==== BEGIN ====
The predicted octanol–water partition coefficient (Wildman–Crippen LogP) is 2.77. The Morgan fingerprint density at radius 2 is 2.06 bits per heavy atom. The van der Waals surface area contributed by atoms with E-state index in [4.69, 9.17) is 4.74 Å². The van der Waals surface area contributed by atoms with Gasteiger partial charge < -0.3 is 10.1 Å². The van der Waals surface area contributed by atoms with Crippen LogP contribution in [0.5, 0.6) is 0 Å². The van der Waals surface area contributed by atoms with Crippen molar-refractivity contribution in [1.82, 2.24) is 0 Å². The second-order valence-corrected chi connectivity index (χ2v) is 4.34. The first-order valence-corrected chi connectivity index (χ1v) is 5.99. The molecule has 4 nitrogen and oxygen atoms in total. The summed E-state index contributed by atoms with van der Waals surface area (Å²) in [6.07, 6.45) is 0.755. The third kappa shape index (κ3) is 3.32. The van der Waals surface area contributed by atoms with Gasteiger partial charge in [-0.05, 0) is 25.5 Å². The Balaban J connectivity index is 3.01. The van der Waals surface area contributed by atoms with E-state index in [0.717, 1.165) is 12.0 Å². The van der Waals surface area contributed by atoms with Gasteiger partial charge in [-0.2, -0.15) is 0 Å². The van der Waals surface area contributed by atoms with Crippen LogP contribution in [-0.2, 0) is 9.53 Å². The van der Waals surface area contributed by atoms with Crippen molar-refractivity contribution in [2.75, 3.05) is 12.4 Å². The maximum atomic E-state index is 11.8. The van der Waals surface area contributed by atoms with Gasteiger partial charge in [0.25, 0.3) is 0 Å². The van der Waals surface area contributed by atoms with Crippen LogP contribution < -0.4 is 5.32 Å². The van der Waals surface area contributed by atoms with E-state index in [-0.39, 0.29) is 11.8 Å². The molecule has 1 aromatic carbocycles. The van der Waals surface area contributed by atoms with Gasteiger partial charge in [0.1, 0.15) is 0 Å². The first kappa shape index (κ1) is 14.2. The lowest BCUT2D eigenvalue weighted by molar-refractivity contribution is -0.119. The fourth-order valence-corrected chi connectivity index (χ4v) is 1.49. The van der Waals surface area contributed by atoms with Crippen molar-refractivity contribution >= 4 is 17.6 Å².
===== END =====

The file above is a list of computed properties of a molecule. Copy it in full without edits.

The predicted octanol–water partition coefficient (Wildman–Crippen LogP) is 2.77. The Morgan fingerprint density at radius 2 is 2.06 bits per heavy atom. The van der Waals surface area contributed by atoms with E-state index in [4.69, 9.17) is 4.74 Å². The van der Waals surface area contributed by atoms with Gasteiger partial charge < -0.3 is 10.1 Å². The van der Waals surface area contributed by atoms with Crippen LogP contribution in [0.5, 0.6) is 0 Å². The van der Waals surface area contributed by atoms with Crippen molar-refractivity contribution in [1.82, 2.24) is 0 Å². The second-order valence-corrected chi connectivity index (χ2v) is 4.34. The first-order valence-corrected chi connectivity index (χ1v) is 5.99. The molecule has 4 nitrogen and oxygen atoms in total. The summed E-state index contributed by atoms with van der Waals surface area (Å²) in [6.07, 6.45) is 0.755. The third kappa shape index (κ3) is 3.32. The van der Waals surface area contributed by atoms with Gasteiger partial charge in [-0.05, 0) is 25.5 Å². The Balaban J connectivity index is 3.01. The van der Waals surface area contributed by atoms with E-state index in [0.717, 1.165) is 12.0 Å². The van der Waals surface area contributed by atoms with Gasteiger partial charge in [-0.2, -0.15) is 0 Å². The van der Waals surface area contributed by atoms with Crippen LogP contribution in [-0.2, 0) is 9.53 Å². The van der Waals surface area contributed by atoms with Crippen molar-refractivity contribution in [2.75, 3.05) is 12.4 Å². The maximum atomic E-state index is 11.8. The van der Waals surface area contributed by atoms with Gasteiger partial charge in [0.25, 0.3) is 0 Å². The van der Waals surface area contributed by atoms with Crippen LogP contribution < -0.4 is 5.32 Å². The van der Waals surface area contributed by atoms with E-state index in [-0.39, 0.29) is 11.8 Å². The molecule has 1 aromatic carbocycles. The van der Waals surface area contributed by atoms with Gasteiger partial charge in [0.1, 0.15) is 0 Å². The first kappa shape index (κ1) is 14.2. The lowest BCUT2D eigenvalue weighted by molar-refractivity contribution is -0.119. The fourth-order valence-corrected chi connectivity index (χ4v) is 1.49. The van der Waals surface area contributed by atoms with Crippen molar-refractivity contribution >= 4 is 17.6 Å².